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Asking the Clergy: What is the value of Thanksgiving as a religious holiday?

Rabbi Mendy Goldberg of Lubavitch of the East

Rabbi Mendy Goldberg of Lubavitch of the East End, the Rev. Marjorie Nunes of Hicksville United Methodist Church and the Rev. William F. Brisotti of Our Lady of the Miraculous Medal Roman Catholic Church. Credit: Rabbi Mendy Goldberg; Howard Schnapp; Anthony Cacioppo

As families across Long Island sit down this Thursday to a turkey (or Tofurky) dinner with all the traditional or vegan fixings, many will pause to say a prayer or otherwise give thanks before digging into the annual feast. This week’s clergy discuss why God deserves a place at the Thanksgiving table.

The Rev. William F. Brisotti

Pastor, Our Lady of the Miraculous Medal Roman Catholic Church, Wyandanch

Thanksgiving Day is rooted in both the religious and secular traditions of our nation. It is good to learn the full significance of this holiday, why and how it came to be, and the manner in which it can strengthen families, civic society and faith communities.

Humble thankfulness is the wellspring of a well-grounded human life, in appreciation of the bountiful gift of God’s creation, shared in political freedom with all fellow beings. A thankful attitude can lead us beyond our particular faith communities to a deeper understanding of religion as a means to discover true wisdom and thus solidarity with nature and people of all faiths, with our moment in history and with the one transcendent God, known in common by many names and from many perspectives.

The Trappist monk Thomas Merton, in his collection of meditations titled “Thoughts in Solitude” (Farrar, Straus and Giroux), wrote of gratitude as the recognition of God’s love in everything, in every breath we draw, in every moment of existence, and that gratitude is at the heart of religious life.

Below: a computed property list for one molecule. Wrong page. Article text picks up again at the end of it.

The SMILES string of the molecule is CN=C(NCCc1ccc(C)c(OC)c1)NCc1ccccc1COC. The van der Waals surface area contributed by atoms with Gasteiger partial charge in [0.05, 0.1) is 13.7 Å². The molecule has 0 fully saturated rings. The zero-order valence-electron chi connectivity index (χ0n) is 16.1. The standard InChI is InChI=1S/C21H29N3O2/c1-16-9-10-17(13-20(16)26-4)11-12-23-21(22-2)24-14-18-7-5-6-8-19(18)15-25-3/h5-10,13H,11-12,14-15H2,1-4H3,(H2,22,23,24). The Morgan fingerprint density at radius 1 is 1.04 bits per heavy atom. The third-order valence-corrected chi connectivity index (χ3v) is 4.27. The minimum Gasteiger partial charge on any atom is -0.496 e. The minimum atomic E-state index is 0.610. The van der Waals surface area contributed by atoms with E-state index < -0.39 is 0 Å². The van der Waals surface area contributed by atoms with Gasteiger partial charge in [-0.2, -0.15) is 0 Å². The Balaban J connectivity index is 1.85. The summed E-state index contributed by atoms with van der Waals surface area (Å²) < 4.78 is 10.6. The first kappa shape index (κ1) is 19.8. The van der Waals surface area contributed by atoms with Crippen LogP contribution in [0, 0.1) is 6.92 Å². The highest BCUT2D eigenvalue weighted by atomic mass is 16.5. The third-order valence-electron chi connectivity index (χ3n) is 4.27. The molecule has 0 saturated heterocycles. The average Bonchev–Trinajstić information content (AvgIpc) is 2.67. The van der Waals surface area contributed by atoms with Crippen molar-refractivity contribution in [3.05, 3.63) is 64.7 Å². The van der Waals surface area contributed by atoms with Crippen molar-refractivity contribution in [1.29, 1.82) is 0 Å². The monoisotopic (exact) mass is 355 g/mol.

Rabbi Mendy Goldberg

Lubavitch of the East End

Thanksgiving is a day when we thank God for all we have and what he continues to do for us.

While there is no doubt that this great country’s historical success and prosperity are credited to the Founding Fathers, they recognized that there is a Supreme Being who provides and cares for every creature. They recognized that God sustains and gives life to every being, the unalienable rights upon which no government can impinge.

In Judaism it is a core belief that we always need to be thankful for everything we have, and that includes thanking God before we eat. Our daily prayers are replete with thanks. Our thankfulness to God, however, cannot and should not remain in emotions, thoughts or even speech, but must also must move us to action, thus in Judaism there are many practices that express just that.

The Rev. Marjorie Nunes

Hicksville United Methodist Church

In Psalm 136:1 we read, “O give thanks to the Lord, for he is good, for his steadfast love endures forever.” Psalm 136 is a liturgy of praise to the Lord as Creator and Provider. To give thanks to God is a Christian directive.

Thanksgiving is definitely a religious holiday rooted in the Christian tradition of our country. Even though the secularism of our present culture may have turned the focus somewhat, we ought not to forget the history and the religious significance of this American holiday.

Actually, the first Thanksgiving Day observance originated in Virginia. On Dec. 4, 1619, 38 English settlers arrived at Berkeley Plantation on the James River. The settlement's charter required that the day of arrival be commemorated with thanksgiving to Almighty God. After they arrived on the shores of the James River, the settlers got on their knees and gave thanks for their safe passage. Hence, America’s first Thanksgiving was about prayer and thanksgiving to God.

DO YOU HAVE QUESTIONS you’d like Newsday to ask the clergy? Email them to LILife@newsday.com. Find more LI Life stories at newsday.com/LILife.

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